They must have stayed freaked out on Sunday, when we went to La Cura, our local Chivas bar, to watch our beloved Pumas of UNAM take on El Rebaño (the Chivas’ nickname, which I thought meant “stripes” but which Chris, from conversations in San Juan, now thinks means “flock,” giving a whole new meaning to “El Rebaño Sagrado”…). Last week La Cura was packed with fans who’d come to watch the Superclasico. This week there were moments during the game when were the only people in the entire establishment. Pumas-Chivas is no Superclasico, but still: They’re two of the four most popular teams in the country and they’re both in a furious end-of-the-season playoff hunt. It was eerie. Though I can imagine that University Olympic Stadium, only blocks from the Lutheran Center in Mexico City, was even eerier. The game was played “a puerta cerrada,” with closed doors, in an empty stadium, by order of a Mexican government trying to prevent large gatherings of people.
But while people stayed largely in their homes all weekend from Mexico City to Jalisco, the Lagos Municipal Government must have missed the memo, for it held not one but two ferias (festivals) this weekend.
Friday night was the first-ever Feria de Rock (yep, Rock Music Festival), with four very young local bands taking the stage in front of the former Capuchin convent. The best band had a born lead-singer who kept trying to get the dwindling crowd to “make a desmadre” (basically, to go crazy; the etymology of “desmadre” would take more than one blog post to explain) and, during one of the band’s original songs, led the crowd in a call-and-response. The call-and-response song was called “Pastel de Amor” (Cake of Love); whenever the singer came to the line “But I lack the…” we were to respond with “¡HUEVOS!” (EGGS!) and then the singer would complete the verse with “to make a cake of love…” It’s a hilarious little baking metaphor, made all the funnier if you know some, er, other uses of the Spanish word huevos.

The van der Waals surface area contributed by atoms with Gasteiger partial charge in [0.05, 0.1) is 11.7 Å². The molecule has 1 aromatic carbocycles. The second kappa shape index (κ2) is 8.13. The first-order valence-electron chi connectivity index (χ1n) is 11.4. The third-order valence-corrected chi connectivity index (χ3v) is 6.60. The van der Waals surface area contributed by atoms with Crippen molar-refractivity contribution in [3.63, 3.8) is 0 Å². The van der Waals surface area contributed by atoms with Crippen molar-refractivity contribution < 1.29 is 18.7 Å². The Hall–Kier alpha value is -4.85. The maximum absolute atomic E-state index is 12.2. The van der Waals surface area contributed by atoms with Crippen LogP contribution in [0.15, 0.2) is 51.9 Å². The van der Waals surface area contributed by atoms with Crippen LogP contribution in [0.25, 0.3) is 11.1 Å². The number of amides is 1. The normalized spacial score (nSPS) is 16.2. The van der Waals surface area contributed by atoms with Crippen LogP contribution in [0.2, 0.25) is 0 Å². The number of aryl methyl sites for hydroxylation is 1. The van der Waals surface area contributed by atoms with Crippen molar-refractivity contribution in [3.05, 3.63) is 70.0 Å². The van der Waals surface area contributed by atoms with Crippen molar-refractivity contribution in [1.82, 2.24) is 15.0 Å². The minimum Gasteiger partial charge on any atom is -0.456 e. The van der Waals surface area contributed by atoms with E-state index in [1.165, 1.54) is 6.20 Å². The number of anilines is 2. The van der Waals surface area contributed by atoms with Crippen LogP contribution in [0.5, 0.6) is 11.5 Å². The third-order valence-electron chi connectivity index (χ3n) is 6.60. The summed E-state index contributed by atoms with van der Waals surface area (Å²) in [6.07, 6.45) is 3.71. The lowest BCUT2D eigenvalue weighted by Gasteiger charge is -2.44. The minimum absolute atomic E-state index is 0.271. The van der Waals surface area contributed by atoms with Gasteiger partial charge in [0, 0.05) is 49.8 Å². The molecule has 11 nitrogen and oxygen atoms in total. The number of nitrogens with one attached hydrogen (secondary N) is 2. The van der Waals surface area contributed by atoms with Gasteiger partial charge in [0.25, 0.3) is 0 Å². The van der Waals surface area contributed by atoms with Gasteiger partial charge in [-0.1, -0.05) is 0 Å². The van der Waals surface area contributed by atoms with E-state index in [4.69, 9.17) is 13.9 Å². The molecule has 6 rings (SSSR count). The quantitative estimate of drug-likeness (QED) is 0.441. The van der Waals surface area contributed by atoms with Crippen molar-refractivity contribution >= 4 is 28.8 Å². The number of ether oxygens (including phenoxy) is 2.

Then, Saturday kicked off the first-ever International Clown Festival, held right here in Lagos. The actual event is both less ambitious than the title suggests but more ambitious than we’d expect from little old Lagos. Payasos (clowns) are arriving from as far away as Brazil and Mexico’s own Yucatan Peninsula, the Secretary of Culture for Jalisco is coming to discuss his new book about mimes, and there are even some experimental theater performances (though it seems those will take place in Guadalajara). Still seems a bit random, but hey, who doesn’t love a good excuse to festejar?
So now, our weekend of swine flu, youth rock festival, and clown convention come to a close, we begin Monday a little differently than usual. When I went for my run this morning, about half of those exercising in the little park were wearing tapabocas (plastic mouth coverings). After hearing on the radio that schools are closed due to flu fears, Chris decided to stay close to home today, spending her day in the Lagos archives rather than walking around the crowded streets of San Juan.
Midmorning I went out to the café and picked up a newspaper. Bad news: Two people died, victims of the flu, in Aguascalientes, and the Feria de San Marcos was canceled "por la primera vez in 181 años" (for the first time in 181 years). On the brighter side, the governor of Jalisco declared that there are no cases in the entire state, and he's angry the University of Guadalajara closed without consulting the state government.
I also spoke over email with Luke at the Lutheran Center in Mexico City, and they don't seem too worried. They're still receiving delegations, and they're frankly more concered right now about those who might not have access to health care. So, taking a cue from them, we, too, are praying for the millions in Mexico City who lack access to health resources, even in a country with (supposedly) free health care for its citizens.